40 CFR 35.6565 - Procurement methods.
The recipient must comply with the requirements for payment to consultants described in 40 CFR 31.36(j). In addition, the recipient must comply with the following requirements:
(a) Small purchase procedures. Small purchase procedures are those relatively simple and informal procurement methods for securing services, supplies, or other property that do not cost more than the simplified acquisition threshold in the aggregate. If small purchase procurements are used, the recipient must obtain and document price or rate quotations from an adequate number of qualified sources.
(b) Sealed bids (formal advertising). (For a remedial action award contract, except for Architectural/Engineering services and post-removal site control, the recipient must obtain the award official's approval to use a procurement method other than the sealed bid method.) Bids are publicly solicited and a fixed-price contract (lump sum or unit price) is awarded to the responsible bidder whose bid, conforming with all the material terms and conditions of the invitation for bids, is the lowest in price.
(ii) Two or more responsible bidders are willing and able to compete effectively for the business; and
(iii) The procurement lends itself to a fixed-price contract and the selection of the successful bidder can be made principally on the basis of price.
(2) If the recipient uses the sealed bid method, the recipient must comply with the following requirements:
(i) Publicly advertise the invitation for bids and solicit bids from an adequate number of known suppliers, providing them sufficient time prior to the date set for opening the bids;
(ii) The invitation for bids, which must include any specifications and pertinent attachments, must define the items or services in order for the bidder to properly respond;
(iv) Award the fixed-price contract in writing to the lowest responsive and responsible bidder. Where specified in bidding documents, the recipient shall consider factors such as discounts, transportation cost, and life cycle costs in determining which bid is lowest. The recipient may only use payment discounts to determine the low bid when prior experience indicates that such discounts are usually taken advantage of; and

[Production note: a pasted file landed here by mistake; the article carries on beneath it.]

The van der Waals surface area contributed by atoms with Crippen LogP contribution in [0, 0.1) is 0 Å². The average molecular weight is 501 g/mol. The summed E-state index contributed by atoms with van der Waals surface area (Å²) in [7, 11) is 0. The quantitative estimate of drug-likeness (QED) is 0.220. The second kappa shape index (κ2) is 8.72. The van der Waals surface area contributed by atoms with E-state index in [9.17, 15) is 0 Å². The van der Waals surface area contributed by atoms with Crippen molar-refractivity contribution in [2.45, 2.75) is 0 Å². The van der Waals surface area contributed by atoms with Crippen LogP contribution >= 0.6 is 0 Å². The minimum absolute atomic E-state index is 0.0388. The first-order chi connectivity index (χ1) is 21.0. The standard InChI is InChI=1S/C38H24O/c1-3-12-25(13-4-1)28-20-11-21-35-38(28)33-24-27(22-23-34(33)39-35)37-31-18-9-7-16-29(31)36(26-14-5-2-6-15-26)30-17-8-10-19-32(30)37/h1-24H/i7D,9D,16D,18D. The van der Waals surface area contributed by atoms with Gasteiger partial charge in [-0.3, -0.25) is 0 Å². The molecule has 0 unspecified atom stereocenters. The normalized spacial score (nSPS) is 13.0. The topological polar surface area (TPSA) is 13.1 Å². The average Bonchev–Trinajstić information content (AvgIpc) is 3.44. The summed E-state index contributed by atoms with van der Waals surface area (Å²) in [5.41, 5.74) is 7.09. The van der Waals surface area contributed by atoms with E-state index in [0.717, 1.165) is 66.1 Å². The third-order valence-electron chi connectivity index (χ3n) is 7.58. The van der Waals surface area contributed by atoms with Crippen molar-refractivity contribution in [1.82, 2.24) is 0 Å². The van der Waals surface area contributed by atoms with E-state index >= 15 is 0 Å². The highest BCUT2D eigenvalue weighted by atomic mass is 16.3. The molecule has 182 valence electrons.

(c) Competitive proposals. The technique of competitive proposals is normally conducted with more than one source submitting an offer, and either a fixed-price or cost-reimbursement type contract is awarded. It is generally used when conditions are not appropriate for the use of sealed bids. If the recipient uses the competitive proposal method, the following requirements apply:
(1) Recipients must publicize requests for proposals and all evaluation factors and must identify their relative importance. The recipient must honor any response to publicized requests for proposals to the maximum extent practical;
(3) Recipients must have a method for conducting technical evaluations of the proposals received and for selecting awardees;
(4) Recipients must award the contract to the responsible firm whose proposal is most advantageous to the program, with price and other factors considered; and
(5) Recipients may use competitive proposal procedures for qualifications-based procurement of architectural/engineering (A/E) professional services whereby competitor's qualifications are evaluated and the most qualified competitor is selected, subject to negotiation of fair and reasonable compensation. This method, where price is not used as a selection factor, may only be used in the procurement of A/E professional services. The recipient may not use this method to purchase other types of services even though A/E firms are a potential source to perform the proposed effort.
(1) The recipient may procure by noncompetitive proposals only when the award of a contract is infeasible under small purchase procedures, sealed bids or competitive proposals, and one of the following circumstances applies:
(ii) The public exigency or emergency for the requirement will not permit a delay resulting from competitive solicitation (a declaration of an emergency under State law does not necessarily constitute an emergency under the EPA Superfund program's criteria);
(2) When using noncompetitive procurement, the recipient must conduct a cost analysis in accordance with the requirements described in § 35.6585.
Title 40 published on 2013-07-01
no entries appear in the Federal Register after this date.